If you are thinking about having a vasectomy in the near future, there are many things to consider. Are you absolutely sure you don’t want any more children? Is your partner in full agreement with your decision? Are you positive you wouldn’t want to be a father if you met a new partner? Beyond those questions, it’s important to understand the type of procedure you would like to have. We are here to break down the differences between a no-scalpel and traditional vasectomy.
If you are a smoker, you most likely have been admonished for years by friends and relatives to quit. You are aware of the many health problems which can develop from smoking. Yet, you continue unabated. If it was easy to do, you would have already done it, right? Maybe the final impetus will be how smoking affects your risk of urologic conditions.
Testosterone is the hormone that makes men grow hair, have a deeper voice, and have a muscular build. It is produced by the testicles and peaks in early adulthood only to begin dropping 1 to 2% starting at about age 40. Is it important to treat low testosterone? In most cases, yes, but not always.
BPH, or benign prostatic hyperplasia, is a condition many men deal with as they get older. An enlarged prostate gland creates multiple issues for men both during the day and at night. Before you resort to surgery, here are 7 BPH treatment options you may want to consider.
Can you believe we’re approaching the end of the year already? In November and December, our office will be closed on a few select days so that our staff can enjoy the holidays with family and friends. Continue reading “Holiday Hours”
We were proud to be a part of the world’s largest charity car show raising awareness for prostate cancer! Learn more about the event and our involvement by reading this article!
Those with urinary incontinence shouldn’t let that stop them from enjoying life and the activities they love. Traveling by car, train, or airplane can be a bit worrisome, but with a little forethought you can learn how to make traveling easier if you have urinary incontinence.
Let’s set the record straight right from the beginning, your urine should be pale yellow and clear. Anything else, take note.
If you’ve experienced kidney stones once, odds are you’ll want to learn how to prevent them from forming again.
While the small, hard masses can be caused by family history and certain medications, there are some preventative measures you can take to ensure you don’t experience kidney stone pain again:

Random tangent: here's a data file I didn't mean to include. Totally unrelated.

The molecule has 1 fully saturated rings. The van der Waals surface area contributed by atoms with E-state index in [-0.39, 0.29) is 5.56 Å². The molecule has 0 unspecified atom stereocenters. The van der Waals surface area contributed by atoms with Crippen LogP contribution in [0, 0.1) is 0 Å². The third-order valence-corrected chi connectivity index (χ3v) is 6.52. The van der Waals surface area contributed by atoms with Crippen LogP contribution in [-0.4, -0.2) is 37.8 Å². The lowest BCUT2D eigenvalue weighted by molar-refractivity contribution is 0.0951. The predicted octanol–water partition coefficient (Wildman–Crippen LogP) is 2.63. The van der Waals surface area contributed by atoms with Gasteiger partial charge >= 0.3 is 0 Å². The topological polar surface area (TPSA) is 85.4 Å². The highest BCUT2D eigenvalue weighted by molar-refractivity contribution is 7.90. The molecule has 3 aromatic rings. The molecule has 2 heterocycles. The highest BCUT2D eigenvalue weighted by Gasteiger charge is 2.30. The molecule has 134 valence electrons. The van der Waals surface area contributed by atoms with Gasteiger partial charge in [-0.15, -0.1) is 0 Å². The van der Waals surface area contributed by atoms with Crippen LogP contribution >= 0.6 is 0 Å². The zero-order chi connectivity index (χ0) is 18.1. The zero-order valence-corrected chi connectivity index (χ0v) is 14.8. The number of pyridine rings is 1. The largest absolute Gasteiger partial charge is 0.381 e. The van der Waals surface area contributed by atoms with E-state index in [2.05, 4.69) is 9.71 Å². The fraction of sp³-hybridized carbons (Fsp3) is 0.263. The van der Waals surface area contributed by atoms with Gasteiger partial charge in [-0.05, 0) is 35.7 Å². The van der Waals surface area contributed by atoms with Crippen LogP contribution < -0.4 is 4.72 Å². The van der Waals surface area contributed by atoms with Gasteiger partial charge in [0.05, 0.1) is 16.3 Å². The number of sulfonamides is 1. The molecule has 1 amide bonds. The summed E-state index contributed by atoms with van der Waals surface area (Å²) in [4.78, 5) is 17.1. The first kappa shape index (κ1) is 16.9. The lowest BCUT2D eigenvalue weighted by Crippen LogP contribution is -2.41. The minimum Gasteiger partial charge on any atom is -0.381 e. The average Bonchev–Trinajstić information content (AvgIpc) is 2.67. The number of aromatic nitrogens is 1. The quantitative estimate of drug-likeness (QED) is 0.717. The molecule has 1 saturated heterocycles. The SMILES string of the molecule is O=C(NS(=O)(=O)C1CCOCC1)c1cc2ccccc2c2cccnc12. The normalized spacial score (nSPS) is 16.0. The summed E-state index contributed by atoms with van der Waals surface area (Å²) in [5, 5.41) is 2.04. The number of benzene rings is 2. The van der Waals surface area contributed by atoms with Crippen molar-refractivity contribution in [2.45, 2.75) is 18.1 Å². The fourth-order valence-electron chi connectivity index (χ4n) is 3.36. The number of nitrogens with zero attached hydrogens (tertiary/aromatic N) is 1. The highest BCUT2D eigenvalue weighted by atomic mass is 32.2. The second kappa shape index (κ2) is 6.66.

- Stay hydrated. Drinking at least 12 – 8 oz glasses of water a day will dilute the mineral concentration in your urine and reduce your risk of developing kidney stones.
- Lower sodium intake. Too much salt in your diet can cause excess calcium in your bloodstream, which increases the chance of developing kidney stones.
- Limit oxalate-rich foods. Chocolate, nuts, spinach, sweet potatoes, rhubarb, wheat germ, and black Indian tea can increase your chances of developing oxalate stones.
- Decrease the amount of animal protein you’re consuming. Too much animal protein can cause uric acid stones.
- Eat foods high in phytate. Certain fiber-rich foods that are high in phytate can prevent calcium from crystallizing, which prevents stones from forming.
- Eat more citrus. Citrus fruits and juices, such as lemon juice, increase the amount of citrate in the urine, which decreases the chance of calcium stones from forming.
- Maintain a healthy weight. Obesity increases your risk of developing kidney stones.
When to Talk to Your Doctor About Kidney Stones
If you had a kidney stone and want to prevent getting them in the future, it’s important to speak to your urologist about the steps you should take. Here are a few questions to ask your physician if you’re concerned about kidney stones:
- What foods can I eat?
- What foods should I avoid?
- Should I limit calcium intake?
- Should I take medication to prevent kidney stones from forming in the future?
- Are there any tests I can take to find out why I get kidney stones?